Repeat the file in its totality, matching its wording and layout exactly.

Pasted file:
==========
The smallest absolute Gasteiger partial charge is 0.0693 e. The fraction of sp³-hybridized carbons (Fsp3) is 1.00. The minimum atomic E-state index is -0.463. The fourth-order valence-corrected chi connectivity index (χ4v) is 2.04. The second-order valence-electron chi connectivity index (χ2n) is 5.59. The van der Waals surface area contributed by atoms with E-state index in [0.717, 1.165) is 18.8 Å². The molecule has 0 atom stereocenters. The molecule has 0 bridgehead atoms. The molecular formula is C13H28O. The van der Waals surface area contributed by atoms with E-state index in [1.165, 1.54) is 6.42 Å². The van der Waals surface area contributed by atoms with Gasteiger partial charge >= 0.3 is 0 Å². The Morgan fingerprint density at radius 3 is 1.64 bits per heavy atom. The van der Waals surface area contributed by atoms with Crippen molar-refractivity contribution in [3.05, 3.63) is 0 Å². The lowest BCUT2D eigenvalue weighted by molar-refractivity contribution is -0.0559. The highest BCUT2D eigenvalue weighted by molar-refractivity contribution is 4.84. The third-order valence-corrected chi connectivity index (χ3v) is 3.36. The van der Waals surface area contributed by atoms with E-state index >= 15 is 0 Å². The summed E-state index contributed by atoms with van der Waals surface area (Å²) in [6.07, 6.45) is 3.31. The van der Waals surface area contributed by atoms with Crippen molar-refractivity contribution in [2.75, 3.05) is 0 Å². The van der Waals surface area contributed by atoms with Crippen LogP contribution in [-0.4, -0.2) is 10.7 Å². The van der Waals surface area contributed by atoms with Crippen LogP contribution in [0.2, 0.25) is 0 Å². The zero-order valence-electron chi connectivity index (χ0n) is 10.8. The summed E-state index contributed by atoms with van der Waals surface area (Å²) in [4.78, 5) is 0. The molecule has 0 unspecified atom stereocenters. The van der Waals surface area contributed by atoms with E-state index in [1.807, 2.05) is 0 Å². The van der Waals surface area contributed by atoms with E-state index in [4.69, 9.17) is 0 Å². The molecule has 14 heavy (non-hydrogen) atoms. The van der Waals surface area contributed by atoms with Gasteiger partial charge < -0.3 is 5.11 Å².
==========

The smallest absolute Gasteiger partial charge is 0.0693 e. The fraction of sp³-hybridized carbons (Fsp3) is 1.00. The minimum atomic E-state index is -0.463. The fourth-order valence-corrected chi connectivity index (χ4v) is 2.04. The second-order valence-electron chi connectivity index (χ2n) is 5.59. The van der Waals surface area contributed by atoms with E-state index in [0.717, 1.165) is 18.8 Å². The molecule has 0 atom stereocenters. The molecule has 0 bridgehead atoms. The molecular formula is C13H28O. The van der Waals surface area contributed by atoms with E-state index in [1.165, 1.54) is 6.42 Å². The van der Waals surface area contributed by atoms with Gasteiger partial charge >= 0.3 is 0 Å². The Morgan fingerprint density at radius 3 is 1.64 bits per heavy atom. The van der Waals surface area contributed by atoms with Crippen molar-refractivity contribution in [3.05, 3.63) is 0 Å². The lowest BCUT2D eigenvalue weighted by molar-refractivity contribution is -0.0559. The highest BCUT2D eigenvalue weighted by molar-refractivity contribution is 4.84. The third-order valence-corrected chi connectivity index (χ3v) is 3.36. The van der Waals surface area contributed by atoms with E-state index >= 15 is 0 Å². The summed E-state index contributed by atoms with van der Waals surface area (Å²) in [6.07, 6.45) is 3.31. The van der Waals surface area contributed by atoms with Crippen molar-refractivity contribution in [2.75, 3.05) is 0 Å². The van der Waals surface area contributed by atoms with Crippen LogP contribution in [-0.4, -0.2) is 10.7 Å². The van der Waals surface area contributed by atoms with Crippen LogP contribution in [0.2, 0.25) is 0 Å². The zero-order valence-electron chi connectivity index (χ0n) is 10.8. The summed E-state index contributed by atoms with van der Waals surface area (Å²) in [4.78, 5) is 0. The molecule has 0 unspecified atom stereocenters. The van der Waals surface area contributed by atoms with E-state index in [1.807, 2.05) is 0 Å². The van der Waals surface area contributed by atoms with E-state index in [4.69, 9.17) is 0 Å². The molecule has 14 heavy (non-hydrogen) atoms. The van der Waals surface area contributed by atoms with Gasteiger partial charge < -0.3 is 5.11 Å².